Not My Mom’s Harvard Beets … green tea with pomegranate … featured poet, Myra Schneider

My mom loved Harvard beets, which she prepared using canned beets.  Actually, not bad, but I always have to play with my food and how wonderful to play with fresh sweet and earthy jewel-toned beets.

It’s too hot to use the stove or oven, so I microwaved the beets this evening, setting the scrubbed whole beets in a covered dish with a few spoons of water.  Depending on the size, they’re done in 10-15 minutes. Once cooked, it’s easy to rub skin off under cold water and then dice the beets into a serving dish to cool while adding delicate slivers of red onion.

Dressing: 1/4 cup apple cider vinegar, 3/4 olive oil, 2 teaspoons Dijon mustard or to taste, salt to taste. Whisk together in a small bowl and use to lightly dress the beets and some greens. Neither should be swimming in the dressing. Layer the beets over the greens and top with crumbled blue cheese or feta.

A fruity Green Tea with Pomegranate seems to go well, iced in this case with a spritz of lemon.

© 2017, post and photograph, Jamie Dedes


And now, today’s featured poet, the award-wining Myra Schneider …

ROOT VEGETABLE STEW

When dark nights eat up afternoons
I sweat onions in sunflower oil,
weigh out carrots, a swede,
and tapering baby parsnips
with old-age skins on flesh
that fattened underneath the light
in a cradling of clay, grit, stones.

I take the swede, a misshapen globe
marred with scars, cut it in two.
The apricot bulk makes my head
hum with summer. I slice up
the snow-white parsnips, then tip
lentils, seeds of a butterfly-
petalled plant, into the pan.

Opening the door to throw peelings
in a pail, I bump into snouting cold.
It smells of woodsmoke, bites
as I stare at the park bristled
with black. Frost is stiffening leaves,
grasses, and I feel myself woven
to this land’s Saxon past when winter

was a giant who trampled crops in fields,
snuffed breath with icicle fingers –
though this was not the country
of my forbears, though rootlessness
was a wound I bore till turned thirty,
I was warmed enough by love
to put down roots in myself.

When chill sinks its teeth in my ribs,
I retreat to the stove, dip a spoon.
The heat-swollen lentils are melting
among the hulking vegetables,
and yellowbrown as November woods.
I add lemon and fried spices,
stir them in, ladle the stew.

© Myra Schneider (Shared here with Myra’s permission)

Myra Schneider’s latest and recent books are Persephone in Finsbury Park (SLP), The Door to Colour (Enitharmon); What Women Want(SLP). More at Myra Schneider website where you can also order Myra’s books.

HERE is a wonderful interview with Myra on the occasion of her 80th birthday earlier this year. Who wouldn’t want to gather and savor the voice of so much experience: thirteen collections of poetry, children’s books, author of Writing My Way Through Cancer and, with John Killick, Writing Yourself: Transforming Personal Material. Myra has collaborated on more anthologies than I can count, is a poetry coach and champion of women poets, a consultant to Second Light Network of Women Poets and a poetry editor.  Myra’s professional life seems like it is and always has been quite full and busy. Yet along the way – even when coping with catastrophic illness – Myra is able to take a breath, pick up her pen and inspire.

 

Spinach Pilaf (Spanakorizo); featured tea, camomile; featured writer, Katherine Mansfield

“How little I thought, a year ago,
In the horrible cottage upon the Lee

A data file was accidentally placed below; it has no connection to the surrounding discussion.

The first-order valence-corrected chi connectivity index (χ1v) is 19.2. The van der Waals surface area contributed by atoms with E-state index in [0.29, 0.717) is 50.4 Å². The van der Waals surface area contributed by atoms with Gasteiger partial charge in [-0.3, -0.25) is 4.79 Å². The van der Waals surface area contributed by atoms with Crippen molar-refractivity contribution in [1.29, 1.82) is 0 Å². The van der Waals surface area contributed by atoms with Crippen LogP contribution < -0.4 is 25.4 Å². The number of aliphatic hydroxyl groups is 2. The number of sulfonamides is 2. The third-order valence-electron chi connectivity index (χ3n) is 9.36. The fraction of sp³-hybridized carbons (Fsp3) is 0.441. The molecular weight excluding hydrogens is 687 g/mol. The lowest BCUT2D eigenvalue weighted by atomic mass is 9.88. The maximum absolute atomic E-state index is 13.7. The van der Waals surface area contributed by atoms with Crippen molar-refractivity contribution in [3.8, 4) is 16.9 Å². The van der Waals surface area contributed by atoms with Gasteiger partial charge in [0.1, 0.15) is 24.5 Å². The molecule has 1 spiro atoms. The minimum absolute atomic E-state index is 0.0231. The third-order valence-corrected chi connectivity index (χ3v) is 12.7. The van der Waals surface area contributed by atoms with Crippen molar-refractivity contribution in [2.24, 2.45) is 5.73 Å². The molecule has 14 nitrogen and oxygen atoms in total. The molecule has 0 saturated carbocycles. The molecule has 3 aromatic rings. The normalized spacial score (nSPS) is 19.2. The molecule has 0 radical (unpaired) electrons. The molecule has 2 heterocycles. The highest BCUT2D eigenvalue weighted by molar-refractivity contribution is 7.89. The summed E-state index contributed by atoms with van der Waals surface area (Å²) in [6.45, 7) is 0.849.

That he and I should be sitting so
And sipping a cup of camomile tea.”

Camomile Tea, Kathrine Mansfield

A calming herbal tea, camomile, and a nerve-steadying and calcium-rich Greek spinach pilaf makes a lovely lunch. Greeks love their camomile, and I’m told and have read that in Greece many like to collect wild camomile.

BICI Glass Teapot, Hand Blown Borosilicate glass, Stovetop Safe, Removable Stainless Steel Infuser and Flip Top Lid, includes an Infuser Saucer. 40 oz (4-5 cups)

Camomile Tea

Preparation:

Bring hot water to a roiling boil. Water should be at 183 degrees fahrenheit for tea. Pour some of the water into your teapot and swirl to warm the pot. Place one heaping teaspoon of  dried chamomile per cup into your teapot. Add boiling water.  Put the cover on the pot and allow to steep for five minutes.  I like it plain, but if you care to sweeten it with Greek Honey.  

Gluten-free Spinach Pilaf, Spanakorizo

The recipe:

Serves two as a main dish

1 pound of organic spinach*

1/4 cup of extra-virgin olive oil

1 tablespoon fresh, sweet butter

1 medium onion, peeled and sliced thin

1 clove garlic, crushed

1/4 cup of Lundberg Short Brown Rice, uncooked

1 tablespoon tomato paste

1/2 teaspoon sea salt

1/2 teaspoon freshly cracked black pepper

1/4 teaspoon each dried dill and dried mint

1/2 cup feta cheese, crumbled

Put the spinach in a drainer and rinse it thoroughly several times with cold water.

Put the olive oil and butter in a pan that is large enough to hold the spinach.  Over a low heat slowly brown the onions. When the onions are ready (golden), toss in the garlic and give it a stir or too. Add the spinach to the post. Cover the pan and cook until the spinach wilts, which will take about five minutes. Add the rice, tomato paste, the seasonings, and 3/4 cup of water. Stir well, bring to a boil, cover the pan and lower the heat.  Simmer for about one-half hour or until the rice is tender.  Serve hot with the crumbled feta on top.

Some fresh peaches or a fresh fruit salad would make a nice light desert.

We should only buy organic spinach. They’re on the Environmental Working Group’s list of the dirty (from too much pesticide) dozen.  I believe that list is up to fifteen now.

Photo: cup of tea with flower courtesy of Ekaterina Sysoeva, Public Domain Pictures.net

KATHERINE MANSFIELD (1888-1923) was born in New Zealand and eventually left to live in England where she became friends with well-known writers of the day.  She lead rather a bohemian life, was influenced in her writing (short stories) by Chehov, and wrote some poetry as well.  She died young of TB and as far as I know, a good body of her work was published posthumously. Katherine has been the subject of several biographies and movies. Katherine Mansfield’s Selected Stories is recommended.